Student Loan Payments Set to Resume, Causing Concern for Borrowers.

Student Loan Payments Set to Resume, Causing Concern for Borrowers.

June 27, 2023: In a few months, student loan borrowers will face the resumption of payments, leading to potential financial difficulties. After an over-three-year pause, student loan payments are set to restart this fall, making borrowers uneasy.

President Joe Biden’s Education Department recently confirmed that payments will resume in October, accompanied by interest accrual on borrowers’ balances starting in September. This decision follows multiple extensions of the pandemic-era payment pause by former President Donald Trump and Biden, providing financial relief to millions of federal borrowers.

However, with the signing of a bill to raise the debt ceiling into law in June, signaling the end of the student-loan payment pause, the White House has made it clear that another extension is unlikely. Bank of America and Morgan Stanley have expressed concerns in recent notes, highlighting the challenges that most borrowers may face, with some at risk of falling behind.

Bank of America’s Ethan Harris, head of global economics, explained that if payments were to resume in full, it could significantly increase seriously delinquent balances. This increase, amounting to $167 billion, would raise total serious delinquencies across all categories of household debt by approximately 67%, causing a sizeable shock. The effects could extend to other debt categories as well.

Morgan Stanley researchers noted that only 29% of federal student-loan borrowers are confident they can afford payments without adjusting their spending in other areas. Furthermore, 37% of surveyed borrowers anticipate the need to cut back on expenses, while 34% stated they cannot afford the payments.

As highlighted in previous reports, the student-loan payment resumption is expected to have negative economic impacts. Marshall Steinbaum, a senior fellow at the Jain Family Institute and economics professor at the University of Utah, warned that attempting to collect debt from borrowers who cannot repay would strain the economy. It would create a burdensome situation where the government tries to collect uncollectible debt and places additional pressure on borrowers.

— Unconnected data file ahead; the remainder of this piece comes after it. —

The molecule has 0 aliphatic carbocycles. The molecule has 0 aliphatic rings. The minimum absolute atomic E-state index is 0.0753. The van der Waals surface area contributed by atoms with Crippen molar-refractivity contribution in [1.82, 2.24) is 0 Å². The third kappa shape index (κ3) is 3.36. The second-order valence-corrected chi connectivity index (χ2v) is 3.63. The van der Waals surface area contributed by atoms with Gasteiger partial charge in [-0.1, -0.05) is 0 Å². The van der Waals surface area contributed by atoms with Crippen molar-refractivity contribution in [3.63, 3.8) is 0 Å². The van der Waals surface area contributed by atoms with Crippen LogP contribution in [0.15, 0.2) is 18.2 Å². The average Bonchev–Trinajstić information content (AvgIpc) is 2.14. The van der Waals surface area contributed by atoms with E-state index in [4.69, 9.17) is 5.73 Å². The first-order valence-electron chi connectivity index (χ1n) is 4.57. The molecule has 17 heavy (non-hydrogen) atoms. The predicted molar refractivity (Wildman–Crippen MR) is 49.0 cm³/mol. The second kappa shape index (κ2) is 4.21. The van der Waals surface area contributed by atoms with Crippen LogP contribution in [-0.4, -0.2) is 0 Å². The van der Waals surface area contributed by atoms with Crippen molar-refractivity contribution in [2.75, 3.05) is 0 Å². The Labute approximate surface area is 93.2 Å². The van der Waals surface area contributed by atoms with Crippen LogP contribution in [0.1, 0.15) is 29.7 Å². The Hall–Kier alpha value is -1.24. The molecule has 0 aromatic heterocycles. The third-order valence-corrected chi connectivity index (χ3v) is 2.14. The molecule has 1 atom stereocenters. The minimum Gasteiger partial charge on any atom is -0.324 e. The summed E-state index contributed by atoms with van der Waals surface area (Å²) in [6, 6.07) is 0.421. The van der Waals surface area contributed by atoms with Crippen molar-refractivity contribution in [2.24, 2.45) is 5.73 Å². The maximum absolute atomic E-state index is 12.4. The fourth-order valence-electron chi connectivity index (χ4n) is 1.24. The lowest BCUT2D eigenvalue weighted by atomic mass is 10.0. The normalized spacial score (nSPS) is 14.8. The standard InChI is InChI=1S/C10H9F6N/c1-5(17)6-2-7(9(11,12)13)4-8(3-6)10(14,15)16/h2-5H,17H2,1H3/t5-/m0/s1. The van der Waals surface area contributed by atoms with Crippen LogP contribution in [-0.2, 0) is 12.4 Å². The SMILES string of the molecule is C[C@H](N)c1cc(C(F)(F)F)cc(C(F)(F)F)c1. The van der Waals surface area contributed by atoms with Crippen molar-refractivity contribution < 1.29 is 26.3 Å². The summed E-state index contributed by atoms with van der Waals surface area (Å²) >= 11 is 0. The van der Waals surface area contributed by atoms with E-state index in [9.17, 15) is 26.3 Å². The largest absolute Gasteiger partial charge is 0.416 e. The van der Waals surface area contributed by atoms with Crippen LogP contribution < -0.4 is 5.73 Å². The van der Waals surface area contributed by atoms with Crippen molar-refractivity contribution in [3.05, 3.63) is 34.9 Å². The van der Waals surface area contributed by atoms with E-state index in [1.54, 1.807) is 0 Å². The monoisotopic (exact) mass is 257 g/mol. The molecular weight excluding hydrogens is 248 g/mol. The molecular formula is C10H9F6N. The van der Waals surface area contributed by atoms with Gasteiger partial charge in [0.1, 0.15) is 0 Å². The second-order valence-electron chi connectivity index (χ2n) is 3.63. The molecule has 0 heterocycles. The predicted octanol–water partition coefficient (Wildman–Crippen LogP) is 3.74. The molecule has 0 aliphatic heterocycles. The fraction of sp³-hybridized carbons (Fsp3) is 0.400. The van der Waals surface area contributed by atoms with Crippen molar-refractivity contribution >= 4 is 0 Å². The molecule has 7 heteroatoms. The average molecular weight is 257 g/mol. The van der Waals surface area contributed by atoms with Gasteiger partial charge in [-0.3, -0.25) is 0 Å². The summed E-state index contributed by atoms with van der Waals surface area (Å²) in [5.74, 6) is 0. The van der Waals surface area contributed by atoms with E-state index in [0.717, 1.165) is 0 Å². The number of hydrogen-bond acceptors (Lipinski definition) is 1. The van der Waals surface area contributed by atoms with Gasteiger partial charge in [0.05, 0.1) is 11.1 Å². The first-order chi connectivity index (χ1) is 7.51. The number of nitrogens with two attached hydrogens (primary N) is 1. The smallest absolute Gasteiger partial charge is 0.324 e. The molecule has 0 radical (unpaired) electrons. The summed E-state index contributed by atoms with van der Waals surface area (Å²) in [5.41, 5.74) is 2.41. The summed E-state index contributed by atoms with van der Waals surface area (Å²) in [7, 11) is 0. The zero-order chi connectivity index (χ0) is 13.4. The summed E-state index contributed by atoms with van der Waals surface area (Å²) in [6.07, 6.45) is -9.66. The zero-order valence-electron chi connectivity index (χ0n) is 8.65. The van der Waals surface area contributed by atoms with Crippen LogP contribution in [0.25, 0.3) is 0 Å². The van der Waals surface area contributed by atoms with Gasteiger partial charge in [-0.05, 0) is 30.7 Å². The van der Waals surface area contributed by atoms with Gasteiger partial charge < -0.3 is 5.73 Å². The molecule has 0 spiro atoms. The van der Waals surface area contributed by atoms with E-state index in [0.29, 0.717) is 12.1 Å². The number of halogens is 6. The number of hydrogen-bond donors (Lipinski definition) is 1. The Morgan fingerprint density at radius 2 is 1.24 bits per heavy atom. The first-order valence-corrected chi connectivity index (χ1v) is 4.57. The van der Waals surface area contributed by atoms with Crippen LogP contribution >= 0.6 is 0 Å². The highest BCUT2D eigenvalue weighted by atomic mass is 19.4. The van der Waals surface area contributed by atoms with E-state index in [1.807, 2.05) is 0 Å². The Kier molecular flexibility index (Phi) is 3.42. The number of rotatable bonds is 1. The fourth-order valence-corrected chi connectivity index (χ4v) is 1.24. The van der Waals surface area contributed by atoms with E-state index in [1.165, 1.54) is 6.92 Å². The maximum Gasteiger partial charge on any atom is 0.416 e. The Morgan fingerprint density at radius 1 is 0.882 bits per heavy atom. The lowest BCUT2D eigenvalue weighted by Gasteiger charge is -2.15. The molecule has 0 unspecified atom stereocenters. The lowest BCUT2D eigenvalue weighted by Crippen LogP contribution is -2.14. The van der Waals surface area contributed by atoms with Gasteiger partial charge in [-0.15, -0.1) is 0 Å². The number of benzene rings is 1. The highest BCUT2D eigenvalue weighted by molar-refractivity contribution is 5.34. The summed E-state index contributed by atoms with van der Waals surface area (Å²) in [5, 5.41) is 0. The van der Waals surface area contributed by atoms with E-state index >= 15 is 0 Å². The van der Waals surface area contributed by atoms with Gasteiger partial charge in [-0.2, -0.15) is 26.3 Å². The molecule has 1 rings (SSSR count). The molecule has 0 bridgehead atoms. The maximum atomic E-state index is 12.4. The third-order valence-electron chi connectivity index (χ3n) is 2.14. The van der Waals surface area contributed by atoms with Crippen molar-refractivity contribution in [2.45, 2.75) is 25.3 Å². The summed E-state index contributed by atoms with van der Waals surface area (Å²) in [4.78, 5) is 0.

Despite these concerns, Education Secretary Miguel Cardona expressed confidence in facilitating a smooth transition to repayment for borrowers. He emphasized the importance of providing accurate information to borrowers and ensuring a seamless reentry into repayment.

Meanwhile, borrowers await the Supreme Court’s decision on President Biden’s plan to cancel up to $20,000 in student debt. If an adverse ruling occurs, some Democratic lawmakers advocate extending the payment pause, allowing borrowers to delay repayment until their balances are reduced.

As the student loan payment pause ends, economists and advocates warn that millions of borrowers may face significant challenges. Many borrowers have accumulated more debt during the pause period, including credit card debt, auto loans, and mortgages.

Some borrowers need help to keep up with other loan payments, even before the student loan payments kick in. Additionally, changes in loan servicers may further complicate the transition to repayment.

To prepare for the resumption of student loan payments, borrowers should consider exploring options to keep their payments as low as possible. Applying for alternative repayment plans or seeking assistance from loan servicers can help alleviate the financial burden. Borrowers must stay informed and proactive during this transition period.

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